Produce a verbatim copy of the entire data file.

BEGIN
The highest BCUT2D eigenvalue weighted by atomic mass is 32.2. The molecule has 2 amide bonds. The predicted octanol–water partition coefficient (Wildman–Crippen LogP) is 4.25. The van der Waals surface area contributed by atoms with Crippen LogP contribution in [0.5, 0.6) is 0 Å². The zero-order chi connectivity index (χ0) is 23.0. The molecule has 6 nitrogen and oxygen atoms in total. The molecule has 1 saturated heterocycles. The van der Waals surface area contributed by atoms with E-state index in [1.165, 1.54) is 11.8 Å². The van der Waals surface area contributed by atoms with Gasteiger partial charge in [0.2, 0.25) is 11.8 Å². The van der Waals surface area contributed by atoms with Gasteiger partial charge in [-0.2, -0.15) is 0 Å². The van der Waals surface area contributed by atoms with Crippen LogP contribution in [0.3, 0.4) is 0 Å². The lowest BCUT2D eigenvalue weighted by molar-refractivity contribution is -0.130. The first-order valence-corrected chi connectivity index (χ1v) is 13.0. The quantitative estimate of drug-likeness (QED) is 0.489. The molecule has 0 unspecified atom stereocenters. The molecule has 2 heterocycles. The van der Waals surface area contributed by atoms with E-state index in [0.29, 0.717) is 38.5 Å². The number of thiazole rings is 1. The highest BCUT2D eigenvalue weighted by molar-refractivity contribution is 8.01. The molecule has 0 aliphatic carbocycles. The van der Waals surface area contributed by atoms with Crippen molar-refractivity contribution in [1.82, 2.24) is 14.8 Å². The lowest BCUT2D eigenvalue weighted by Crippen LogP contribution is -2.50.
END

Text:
The highest BCUT2D eigenvalue weighted by atomic mass is 32.2. The molecule has 2 amide bonds. The predicted octanol–water partition coefficient (Wildman–Crippen LogP) is 4.25. The van der Waals surface area contributed by atoms with Crippen LogP contribution in [0.5, 0.6) is 0 Å². The zero-order chi connectivity index (χ0) is 23.0. The molecule has 6 nitrogen and oxygen atoms in total. The molecule has 1 saturated heterocycles. The van der Waals surface area contributed by atoms with E-state index in [1.165, 1.54) is 11.8 Å². The van der Waals surface area contributed by atoms with Gasteiger partial charge in [0.2, 0.25) is 11.8 Å². The van der Waals surface area contributed by atoms with Gasteiger partial charge in [-0.2, -0.15) is 0 Å². The van der Waals surface area contributed by atoms with Crippen LogP contribution in [0.3, 0.4) is 0 Å². The lowest BCUT2D eigenvalue weighted by molar-refractivity contribution is -0.130. The first-order valence-corrected chi connectivity index (χ1v) is 13.0. The quantitative estimate of drug-likeness (QED) is 0.489. The molecule has 0 unspecified atom stereocenters. The molecule has 2 heterocycles. The van der Waals surface area contributed by atoms with E-state index in [0.29, 0.717) is 38.5 Å². The number of thiazole rings is 1. The highest BCUT2D eigenvalue weighted by molar-refractivity contribution is 8.01. The molecule has 0 aliphatic carbocycles. The van der Waals surface area contributed by atoms with Crippen molar-refractivity contribution in [1.82, 2.24) is 14.8 Å². The lowest BCUT2D eigenvalue weighted by Crippen LogP contribution is -2.50.